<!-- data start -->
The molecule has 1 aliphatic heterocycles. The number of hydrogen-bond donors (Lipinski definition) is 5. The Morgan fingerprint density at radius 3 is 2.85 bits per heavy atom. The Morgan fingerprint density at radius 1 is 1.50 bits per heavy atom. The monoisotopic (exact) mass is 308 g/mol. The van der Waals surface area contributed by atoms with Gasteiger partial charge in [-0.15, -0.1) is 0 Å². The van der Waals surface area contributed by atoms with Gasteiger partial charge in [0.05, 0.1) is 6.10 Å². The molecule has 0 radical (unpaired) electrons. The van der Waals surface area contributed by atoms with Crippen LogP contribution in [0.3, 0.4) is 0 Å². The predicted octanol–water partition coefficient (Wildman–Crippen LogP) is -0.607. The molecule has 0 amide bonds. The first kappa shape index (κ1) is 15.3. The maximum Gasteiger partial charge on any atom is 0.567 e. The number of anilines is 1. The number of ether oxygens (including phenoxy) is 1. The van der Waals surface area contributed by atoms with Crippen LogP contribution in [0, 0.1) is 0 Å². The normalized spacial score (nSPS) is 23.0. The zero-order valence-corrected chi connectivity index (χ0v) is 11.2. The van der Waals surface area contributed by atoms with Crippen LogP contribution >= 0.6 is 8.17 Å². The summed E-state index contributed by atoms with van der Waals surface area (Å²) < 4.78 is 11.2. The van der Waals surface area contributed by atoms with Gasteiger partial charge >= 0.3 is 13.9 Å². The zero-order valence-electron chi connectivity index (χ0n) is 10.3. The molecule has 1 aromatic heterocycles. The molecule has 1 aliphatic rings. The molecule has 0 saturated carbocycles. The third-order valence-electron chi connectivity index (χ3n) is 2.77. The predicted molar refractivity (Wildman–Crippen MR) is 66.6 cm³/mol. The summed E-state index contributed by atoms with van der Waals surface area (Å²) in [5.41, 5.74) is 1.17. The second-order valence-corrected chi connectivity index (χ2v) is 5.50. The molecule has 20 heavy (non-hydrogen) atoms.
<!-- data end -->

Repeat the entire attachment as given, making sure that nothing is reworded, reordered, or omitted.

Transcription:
The molecule has 1 aliphatic heterocycles. The number of hydrogen-bond donors (Lipinski definition) is 5. The Morgan fingerprint density at radius 3 is 2.85 bits per heavy atom. The Morgan fingerprint density at radius 1 is 1.50 bits per heavy atom. The monoisotopic (exact) mass is 308 g/mol. The van der Waals surface area contributed by atoms with Gasteiger partial charge in [-0.15, -0.1) is 0 Å². The van der Waals surface area contributed by atoms with Gasteiger partial charge in [0.05, 0.1) is 6.10 Å². The molecule has 0 radical (unpaired) electrons. The van der Waals surface area contributed by atoms with Crippen LogP contribution in [0.3, 0.4) is 0 Å². The predicted octanol–water partition coefficient (Wildman–Crippen LogP) is -0.607. The molecule has 0 amide bonds. The first kappa shape index (κ1) is 15.3. The maximum Gasteiger partial charge on any atom is 0.567 e. The number of anilines is 1. The number of ether oxygens (including phenoxy) is 1. The van der Waals surface area contributed by atoms with Crippen LogP contribution in [0, 0.1) is 0 Å². The normalized spacial score (nSPS) is 23.0. The zero-order valence-corrected chi connectivity index (χ0v) is 11.2. The van der Waals surface area contributed by atoms with Crippen LogP contribution >= 0.6 is 8.17 Å². The summed E-state index contributed by atoms with van der Waals surface area (Å²) < 4.78 is 11.2. The van der Waals surface area contributed by atoms with Gasteiger partial charge >= 0.3 is 13.9 Å². The zero-order valence-electron chi connectivity index (χ0n) is 10.3. The molecule has 1 aromatic heterocycles. The molecule has 1 aliphatic rings. The molecule has 0 saturated carbocycles. The third-order valence-electron chi connectivity index (χ3n) is 2.77. The predicted molar refractivity (Wildman–Crippen MR) is 66.6 cm³/mol. The summed E-state index contributed by atoms with van der Waals surface area (Å²) in [5.41, 5.74) is 1.17. The second-order valence-corrected chi connectivity index (χ2v) is 5.50. The molecule has 20 heavy (non-hydrogen) atoms.